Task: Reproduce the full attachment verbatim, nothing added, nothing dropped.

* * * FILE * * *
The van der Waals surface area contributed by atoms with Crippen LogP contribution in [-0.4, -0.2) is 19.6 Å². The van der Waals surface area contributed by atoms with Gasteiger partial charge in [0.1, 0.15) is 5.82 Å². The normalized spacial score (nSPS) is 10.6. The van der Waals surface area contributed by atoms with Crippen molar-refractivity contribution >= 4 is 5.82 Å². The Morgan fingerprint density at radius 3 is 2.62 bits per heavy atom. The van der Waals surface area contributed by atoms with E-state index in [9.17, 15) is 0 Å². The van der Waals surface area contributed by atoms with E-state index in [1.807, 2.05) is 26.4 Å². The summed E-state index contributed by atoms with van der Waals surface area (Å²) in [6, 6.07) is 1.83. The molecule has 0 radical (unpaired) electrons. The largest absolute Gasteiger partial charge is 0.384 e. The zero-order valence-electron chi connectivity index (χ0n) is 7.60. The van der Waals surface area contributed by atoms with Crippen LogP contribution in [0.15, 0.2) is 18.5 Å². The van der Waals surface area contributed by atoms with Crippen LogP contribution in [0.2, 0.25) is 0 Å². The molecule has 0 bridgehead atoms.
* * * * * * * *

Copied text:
The van der Waals surface area contributed by atoms with Crippen LogP contribution in [-0.4, -0.2) is 19.6 Å². The van der Waals surface area contributed by atoms with Gasteiger partial charge in [0.1, 0.15) is 5.82 Å². The normalized spacial score (nSPS) is 10.6. The van der Waals surface area contributed by atoms with Crippen molar-refractivity contribution >= 4 is 5.82 Å². The Morgan fingerprint density at radius 3 is 2.62 bits per heavy atom. The van der Waals surface area contributed by atoms with E-state index in [9.17, 15) is 0 Å². The van der Waals surface area contributed by atoms with E-state index in [1.807, 2.05) is 26.4 Å². The summed E-state index contributed by atoms with van der Waals surface area (Å²) in [6, 6.07) is 1.83. The molecule has 0 radical (unpaired) electrons. The largest absolute Gasteiger partial charge is 0.384 e. The zero-order valence-electron chi connectivity index (χ0n) is 7.60. The van der Waals surface area contributed by atoms with Crippen LogP contribution in [0.15, 0.2) is 18.5 Å². The van der Waals surface area contributed by atoms with Crippen LogP contribution in [0.2, 0.25) is 0 Å². The molecule has 0 bridgehead atoms.